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After waiting several weeks for my local to get one I eventually purchased this model from Topslots ‘n’ Trains in the UK. As it happened, I was also buying a second model. I landed both here in Aus for the princely sum of Au$93.00 inc freight, and they took just seven days to arrive. Locally I would have paid more than another Au$20.00! for the same service!


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I love this little model and I consider it as nice as the Scaley ‘B’ and the Revell ‘E’ type but it is not in the same league when it comes to detail and model accuracies. I love to tune SCX cars and beat Scaleys and Flys and all other types and makes, but this one is for the shelf and if I feel I want to race it, then I’ll buy another one! Yes the model has a few things to sort out, but I’ve been there and done that too many times with SCX for me to be concerned about it. So if you want to race one, buy it, but be prepared to work on it!


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When I'm not racing slotcars,
I'm out in the back yard, burning food!!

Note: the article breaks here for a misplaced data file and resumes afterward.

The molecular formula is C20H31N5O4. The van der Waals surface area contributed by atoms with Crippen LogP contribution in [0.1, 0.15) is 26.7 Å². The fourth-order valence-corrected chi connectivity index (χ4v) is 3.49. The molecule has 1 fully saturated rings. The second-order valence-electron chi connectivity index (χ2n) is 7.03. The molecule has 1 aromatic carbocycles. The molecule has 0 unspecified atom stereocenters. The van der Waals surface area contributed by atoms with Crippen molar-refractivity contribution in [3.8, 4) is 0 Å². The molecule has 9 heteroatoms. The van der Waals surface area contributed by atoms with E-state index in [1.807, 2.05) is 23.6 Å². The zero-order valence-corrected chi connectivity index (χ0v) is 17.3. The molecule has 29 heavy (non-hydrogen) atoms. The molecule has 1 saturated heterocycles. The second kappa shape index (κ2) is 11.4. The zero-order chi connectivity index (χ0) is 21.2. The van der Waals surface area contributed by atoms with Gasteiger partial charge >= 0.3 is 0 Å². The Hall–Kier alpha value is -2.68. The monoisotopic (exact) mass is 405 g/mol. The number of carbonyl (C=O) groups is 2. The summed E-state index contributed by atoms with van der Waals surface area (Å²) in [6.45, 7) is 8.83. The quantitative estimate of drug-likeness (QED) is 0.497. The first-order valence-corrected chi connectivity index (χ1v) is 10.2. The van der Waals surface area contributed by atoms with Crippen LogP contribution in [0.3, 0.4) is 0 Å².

When I win, it's because of my talent, not my car or my controller!
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Re: SCX MGA Rallye des Alpes 1956

Postby wixwacing » Sat 11 Feb, 2012 5:05 pm

I took an opportunity to pull the MGA apart and do all the usual. I bedded the brushes and ran the motor for ten minutes. I also ran the gears in with Tamiya fine and lubed them with Vaseline. Back on to the Graceville Mega track and the model drove very nicely after some experimenting with the traction magnet. All in all a nice drive. The only thing I would recommend is that you use a controller with adjustable brakes. The model isn't very heavy and stops on a sixpence when you back off. It's a lot nicer when the model has a couple of extra feet roll on into the corners.
Image

When I'm not racing slotcars,
I'm out in the back yard, burning food!!

When I win, it's because of my talent, not my car or my controller!
User avatar
wixwacing
Marshal!!!
 
Posts: 1906
Joined: Thu 10 Jul, 2008 8:22 pm